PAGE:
Never Let Me Go

Movie review by Greg Carlson

A somewhat less successful cinematic translation of Kazuo Ishiguro than “The Remains of the Day,” director Mark Romanek’s “Never Let Me Go” duplicates some of the stateliness, formality, and quietude of James Ivory’s 1993 film. While the two Ishiguro stories share tonal similarities, the content of “Never Let Me Go” departs significantly from the author’s Booker Prize-winning novel. Blending a somber bildungsroman that relentlessly dissects innocence lost with an allegorical science-fiction premise questioning the morality of genetic cloning, “Never Let Me Go” presents significant challenges to effective adaptation. Screenwriter Alex Garland, who completed a draft of the script prior to the book’s 2005 publication, efficiently streamlines and condenses, even if the intimate interiority granting readers access to the narrator’s thoughts cannot be fully reconciled.

Following an action-framing prologue, the events described by Kathy H. (Carey Mulligan) return to childhood reminiscences of pastoral boarding school Hailsham, a noble and dignified compound populated by future “donors” and their adult “guardians” as part of a social experiment that seeks to raise the clones in a humane approximation of normalcy. As they move on from their eerie alma mater, a love triangle involving Kathy and her two closest friends, Ruth (Keira Knightley) and Tommy (Andrew Garfield), complicates the confusing transition to a cruelly abbreviated period of maturity.

A certain measure of the movie’s strength may be derived from the whispery manner in which Romanek alludes to the horrifying inevitability of “completion” – the post-organ harvest euphemism for death – awaiting the protagonists. Building steadily to a blunt explanation that provides arguably more clarity to the viewer than to the characters, the movie’s first section finds an exasperated teacher (Sally Hawkins, fine as ever) breaking protocol to tell the awful truth to the doomed little ones in her care. Ishiguro’s purposeful refusal to hint at even the tiniest possibility of rebellion on the part of the unfortunate vessels, particularly as they enter adulthood, echoes with tremendous sadness, and the scene in which the grown-up Kathy and Tommy confront their former caretakers with a desperate plea for a deferment is one of the year’s finest, a shattering epiphany expressed with beauty by Mulligan and Garfield.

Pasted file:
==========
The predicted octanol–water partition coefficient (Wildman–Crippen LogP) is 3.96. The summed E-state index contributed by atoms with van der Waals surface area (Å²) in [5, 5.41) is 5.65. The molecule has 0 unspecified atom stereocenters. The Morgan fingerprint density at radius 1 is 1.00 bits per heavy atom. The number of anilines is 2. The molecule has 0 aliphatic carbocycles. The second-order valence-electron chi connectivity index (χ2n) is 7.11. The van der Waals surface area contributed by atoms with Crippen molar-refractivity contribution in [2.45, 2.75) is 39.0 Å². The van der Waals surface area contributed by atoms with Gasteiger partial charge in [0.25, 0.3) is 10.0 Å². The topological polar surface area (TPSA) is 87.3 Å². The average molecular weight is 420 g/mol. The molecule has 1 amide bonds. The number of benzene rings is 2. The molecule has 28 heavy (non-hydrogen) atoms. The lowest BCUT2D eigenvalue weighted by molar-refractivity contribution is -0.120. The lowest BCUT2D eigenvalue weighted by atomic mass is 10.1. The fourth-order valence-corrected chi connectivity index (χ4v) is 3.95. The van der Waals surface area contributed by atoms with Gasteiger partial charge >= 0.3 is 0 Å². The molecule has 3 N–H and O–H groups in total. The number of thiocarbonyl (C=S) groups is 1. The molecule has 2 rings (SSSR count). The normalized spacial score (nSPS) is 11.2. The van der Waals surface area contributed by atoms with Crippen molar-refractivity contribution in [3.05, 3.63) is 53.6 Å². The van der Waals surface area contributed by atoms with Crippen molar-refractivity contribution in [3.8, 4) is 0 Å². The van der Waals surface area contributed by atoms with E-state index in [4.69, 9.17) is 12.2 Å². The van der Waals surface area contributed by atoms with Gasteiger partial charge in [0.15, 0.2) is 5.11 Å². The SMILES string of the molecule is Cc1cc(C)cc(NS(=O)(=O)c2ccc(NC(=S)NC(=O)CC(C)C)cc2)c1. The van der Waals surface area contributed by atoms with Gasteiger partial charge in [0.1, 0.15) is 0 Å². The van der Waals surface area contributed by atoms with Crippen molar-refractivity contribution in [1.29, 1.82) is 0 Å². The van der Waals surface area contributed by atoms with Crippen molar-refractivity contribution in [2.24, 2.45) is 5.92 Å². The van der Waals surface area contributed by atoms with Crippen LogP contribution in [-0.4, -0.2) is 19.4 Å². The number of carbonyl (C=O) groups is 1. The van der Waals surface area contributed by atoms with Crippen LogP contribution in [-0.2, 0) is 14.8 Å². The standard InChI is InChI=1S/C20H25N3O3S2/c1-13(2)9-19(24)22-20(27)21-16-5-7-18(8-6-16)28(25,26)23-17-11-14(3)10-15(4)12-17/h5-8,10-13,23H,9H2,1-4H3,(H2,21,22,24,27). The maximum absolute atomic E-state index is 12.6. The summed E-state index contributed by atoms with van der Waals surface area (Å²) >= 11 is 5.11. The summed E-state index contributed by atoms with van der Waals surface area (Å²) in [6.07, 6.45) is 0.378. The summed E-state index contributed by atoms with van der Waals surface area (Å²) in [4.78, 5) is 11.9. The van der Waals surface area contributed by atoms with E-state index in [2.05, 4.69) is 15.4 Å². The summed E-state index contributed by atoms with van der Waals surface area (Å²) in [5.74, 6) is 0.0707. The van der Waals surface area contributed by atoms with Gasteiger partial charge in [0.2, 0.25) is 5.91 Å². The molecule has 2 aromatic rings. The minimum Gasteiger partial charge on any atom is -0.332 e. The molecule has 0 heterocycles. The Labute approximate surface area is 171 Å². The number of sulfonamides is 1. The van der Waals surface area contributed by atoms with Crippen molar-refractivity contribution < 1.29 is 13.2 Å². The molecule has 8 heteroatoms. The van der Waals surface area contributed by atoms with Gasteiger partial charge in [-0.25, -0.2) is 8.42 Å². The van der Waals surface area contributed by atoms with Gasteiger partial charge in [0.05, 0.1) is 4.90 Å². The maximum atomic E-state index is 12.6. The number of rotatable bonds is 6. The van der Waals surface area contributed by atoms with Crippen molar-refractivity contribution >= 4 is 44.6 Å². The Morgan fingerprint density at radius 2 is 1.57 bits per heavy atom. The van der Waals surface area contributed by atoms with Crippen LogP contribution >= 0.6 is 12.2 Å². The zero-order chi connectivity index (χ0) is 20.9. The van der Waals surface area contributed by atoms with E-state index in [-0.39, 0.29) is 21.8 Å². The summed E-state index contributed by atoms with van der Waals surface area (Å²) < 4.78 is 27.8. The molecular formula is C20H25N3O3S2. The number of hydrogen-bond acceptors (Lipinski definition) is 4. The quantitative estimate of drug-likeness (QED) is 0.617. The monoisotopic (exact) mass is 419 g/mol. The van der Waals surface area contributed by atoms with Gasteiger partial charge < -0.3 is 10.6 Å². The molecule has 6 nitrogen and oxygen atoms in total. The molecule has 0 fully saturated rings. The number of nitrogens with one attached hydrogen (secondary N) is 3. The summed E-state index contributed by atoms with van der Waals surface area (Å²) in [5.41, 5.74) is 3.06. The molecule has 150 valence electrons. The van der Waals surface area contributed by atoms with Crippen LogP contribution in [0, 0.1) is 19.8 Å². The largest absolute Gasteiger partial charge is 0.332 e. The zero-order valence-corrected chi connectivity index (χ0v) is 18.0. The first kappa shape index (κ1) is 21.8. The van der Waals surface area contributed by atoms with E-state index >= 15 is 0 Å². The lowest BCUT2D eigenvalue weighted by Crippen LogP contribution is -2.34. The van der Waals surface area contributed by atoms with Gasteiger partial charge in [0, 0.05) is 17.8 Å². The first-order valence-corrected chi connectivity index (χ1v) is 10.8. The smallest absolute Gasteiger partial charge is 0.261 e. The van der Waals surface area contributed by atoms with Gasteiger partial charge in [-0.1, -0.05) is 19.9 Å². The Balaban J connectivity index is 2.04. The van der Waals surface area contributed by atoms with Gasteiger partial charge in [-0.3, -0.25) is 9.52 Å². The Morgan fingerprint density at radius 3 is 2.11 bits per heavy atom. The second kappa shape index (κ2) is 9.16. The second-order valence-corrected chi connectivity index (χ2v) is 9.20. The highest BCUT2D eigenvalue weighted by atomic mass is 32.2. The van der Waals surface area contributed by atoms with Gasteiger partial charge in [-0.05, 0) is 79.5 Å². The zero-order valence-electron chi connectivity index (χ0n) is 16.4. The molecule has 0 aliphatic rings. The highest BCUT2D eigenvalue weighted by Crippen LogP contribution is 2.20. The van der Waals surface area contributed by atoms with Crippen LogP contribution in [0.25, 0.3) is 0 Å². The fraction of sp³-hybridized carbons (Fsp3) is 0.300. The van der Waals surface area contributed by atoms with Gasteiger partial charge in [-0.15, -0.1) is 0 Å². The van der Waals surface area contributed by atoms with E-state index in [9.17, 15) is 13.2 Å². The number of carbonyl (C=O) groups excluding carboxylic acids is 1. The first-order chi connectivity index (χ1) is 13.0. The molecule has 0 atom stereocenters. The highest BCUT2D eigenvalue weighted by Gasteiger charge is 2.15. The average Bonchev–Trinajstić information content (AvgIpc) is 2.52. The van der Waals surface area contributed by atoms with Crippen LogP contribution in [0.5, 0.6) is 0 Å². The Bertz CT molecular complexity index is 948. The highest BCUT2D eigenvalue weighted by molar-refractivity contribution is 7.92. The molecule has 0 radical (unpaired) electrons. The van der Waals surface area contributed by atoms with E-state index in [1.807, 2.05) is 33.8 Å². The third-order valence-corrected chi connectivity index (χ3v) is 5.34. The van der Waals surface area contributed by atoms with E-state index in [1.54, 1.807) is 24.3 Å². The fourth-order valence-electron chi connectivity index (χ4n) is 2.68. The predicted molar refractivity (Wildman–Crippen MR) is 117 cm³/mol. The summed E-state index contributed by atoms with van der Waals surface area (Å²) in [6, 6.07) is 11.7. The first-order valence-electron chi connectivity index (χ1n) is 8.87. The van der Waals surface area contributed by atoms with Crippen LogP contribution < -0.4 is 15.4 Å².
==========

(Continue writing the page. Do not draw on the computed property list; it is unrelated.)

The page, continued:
While all three of the principal performers deliver memorable turns, Knightley’s role has been sharply pruned from the Ruth of the book, whose intimate childhood relationship with Kathy is a complex web of jealousy, confidence, closeness, and rivalry. As a result, the movie struggles to convey the weight of Ruth’s guilt as she tries to right a perceived transgression against her best friend. Because Kathy’s watchfulness diverges from Ruth’s more dominant and outgoing personality, the latter character’s diminished presence in the film quickly becomes Romanek’s largest liability, and the imbalance disrupts some of the urgency of the trio’s interconnectedness as they hurtle toward their fates.

Despite its shortcomings, “Never Let Me Go” invites viewers to consider a number of the same questions posed in Ridley Scott’s dystopian masterpiece “Blade Runner.” What does it mean to be human? How differently do we live our lives if we know the end is coming sooner rather than later? Is it justifiable to treat something identified as non-human with less consideration even if “it” can express joy, pain, and love? Both films invite readings that encompass social and political concerns, and despite their contrasting styles, they remind the viewer that what we choose to do with the time we have is a dear commodity.

This review was also published in the High Plains Reader the week of 11/15/10.

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